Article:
Celebrating swifts, from Portland to Elgin

 
 
Updated 11/20/2018 12:10 PM
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  • Roughly 2,000 chimney swifts swirl into Abbott Middle School's smokestack in Elgin during Kane County Audubon's evening watch event in September.

    Roughly 2,000 chimney swifts swirl into Abbott Middle School's smokestack in Elgin during Kane County Audubon's evening watch event in September. Courtesy of Susan Szeszol

  • Swifts are aerial specialists, feeding entirely on flying insects.

    Swifts are aerial specialists, feeding entirely on flying insects. Courtesy of Rob Curtis

  • The chimney at Chapman Elementary School in Portland, Oregon, is a legendary West Coast roost for migrating Vaux's swifts.

    The chimney at Chapman Elementary School in Portland, Oregon, is a legendary West Coast roost for migrating Vaux's swifts. Courtesy of Jeff Reiter

  • A display outside Chapman School tells the story for swift watchers who gather every evening in September.

    A display outside Chapman School tells the story for swift watchers who gather every evening in September. Courtesy of Jeff Reiter

Some say the most memorable birds are rarely the ones you expect to see. I agree, but there are exceptions. Let me tell you about one.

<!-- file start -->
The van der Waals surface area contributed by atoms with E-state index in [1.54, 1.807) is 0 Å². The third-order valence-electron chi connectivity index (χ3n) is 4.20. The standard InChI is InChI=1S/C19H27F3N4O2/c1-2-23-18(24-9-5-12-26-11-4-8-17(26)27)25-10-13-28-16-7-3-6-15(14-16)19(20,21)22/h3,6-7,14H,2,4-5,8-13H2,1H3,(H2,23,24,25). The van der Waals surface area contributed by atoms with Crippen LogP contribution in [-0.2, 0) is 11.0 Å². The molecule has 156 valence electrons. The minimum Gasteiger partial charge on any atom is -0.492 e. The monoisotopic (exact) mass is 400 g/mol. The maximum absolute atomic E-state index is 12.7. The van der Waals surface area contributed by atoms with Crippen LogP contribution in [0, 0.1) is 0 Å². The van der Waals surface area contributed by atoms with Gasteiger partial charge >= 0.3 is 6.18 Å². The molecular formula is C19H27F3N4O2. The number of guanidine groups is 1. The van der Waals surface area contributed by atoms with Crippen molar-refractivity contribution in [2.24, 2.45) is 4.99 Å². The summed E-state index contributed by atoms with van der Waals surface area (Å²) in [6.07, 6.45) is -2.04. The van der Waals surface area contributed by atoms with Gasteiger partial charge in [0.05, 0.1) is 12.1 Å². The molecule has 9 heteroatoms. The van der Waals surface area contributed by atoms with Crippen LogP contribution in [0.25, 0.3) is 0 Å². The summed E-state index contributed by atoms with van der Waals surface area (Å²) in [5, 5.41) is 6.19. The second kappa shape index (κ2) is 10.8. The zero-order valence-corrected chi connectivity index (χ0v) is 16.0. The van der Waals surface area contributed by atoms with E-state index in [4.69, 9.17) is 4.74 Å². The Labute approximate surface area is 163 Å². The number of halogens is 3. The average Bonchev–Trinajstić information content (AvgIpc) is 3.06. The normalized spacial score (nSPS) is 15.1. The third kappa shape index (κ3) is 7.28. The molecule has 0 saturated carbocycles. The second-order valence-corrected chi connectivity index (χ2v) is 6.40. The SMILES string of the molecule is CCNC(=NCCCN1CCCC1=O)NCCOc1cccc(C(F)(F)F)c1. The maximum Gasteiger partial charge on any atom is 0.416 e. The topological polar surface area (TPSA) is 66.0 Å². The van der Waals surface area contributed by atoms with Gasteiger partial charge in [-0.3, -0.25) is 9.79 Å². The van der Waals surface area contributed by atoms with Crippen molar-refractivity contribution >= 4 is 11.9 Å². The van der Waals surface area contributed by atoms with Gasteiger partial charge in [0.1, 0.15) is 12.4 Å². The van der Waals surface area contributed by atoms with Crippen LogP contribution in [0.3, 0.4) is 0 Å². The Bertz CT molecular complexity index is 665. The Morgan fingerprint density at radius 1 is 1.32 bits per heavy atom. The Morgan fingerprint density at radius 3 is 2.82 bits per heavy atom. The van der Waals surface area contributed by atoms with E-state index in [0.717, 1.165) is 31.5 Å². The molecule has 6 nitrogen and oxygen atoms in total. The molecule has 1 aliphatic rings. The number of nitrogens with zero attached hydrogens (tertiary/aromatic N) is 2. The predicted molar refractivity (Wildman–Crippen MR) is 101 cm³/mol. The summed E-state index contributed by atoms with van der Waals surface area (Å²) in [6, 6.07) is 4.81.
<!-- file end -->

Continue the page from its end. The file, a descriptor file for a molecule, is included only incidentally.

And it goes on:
In September, I traveled to Portland, Oregon, for a nephew's wedding. Weeks before the trip -- OK, months -- I began studying up on the birds I might be able to see. It's what birders do.

I was especially interested in lifers -- birds I'd never seen before. A prime candidate, I quickly learned, was Vaux's swift. It's the western version of our chimney swift, and common in the skies over cities and towns. I'd be in Portland at the perfect time, too, when large numbers of Vaux's swifts gather before starting their fall migration. This was a bird I could expect to see.

The Audubon Society of Portland website put me in a fever when I found the page about Chapman Elementary School, site of a nightly Swift Watch throughout September. Since 1982, Vaux's swifts have used the school's old furnace chimney as a communal overnight roost. On some evenings, 40,000 birds pour into the stack, creating a spectacle.

I longed to see it. Wedding activities, however, were planned for all three nights of our stay in Portland. Sneaking away to Chapman, even for an hour, was not happening.

What's a birdman to do? Look up, of course. I see chimney swifts in broad daylight quite often around DuPage County. In Portland, I figured it would be the same with Vaux's swifts. Except it wasn't.

I birded in the city a bit on Friday morning, our first full day, in the green space along the Willamette River. Not seeing any swifts, I impulsively rented a bright orange bike -- Portland's version of Chicago's Divvy -- and looked up Chapman School on Google Maps. If I could find the school, surely there would be a few swifts cruising around its legendary chimney.

Getting to the school was a workout -- nearly three miles from city center, and mostly uphill. It was noon, sunny and unseasonably warm. A western scrub jay welcomed me, but no swifts.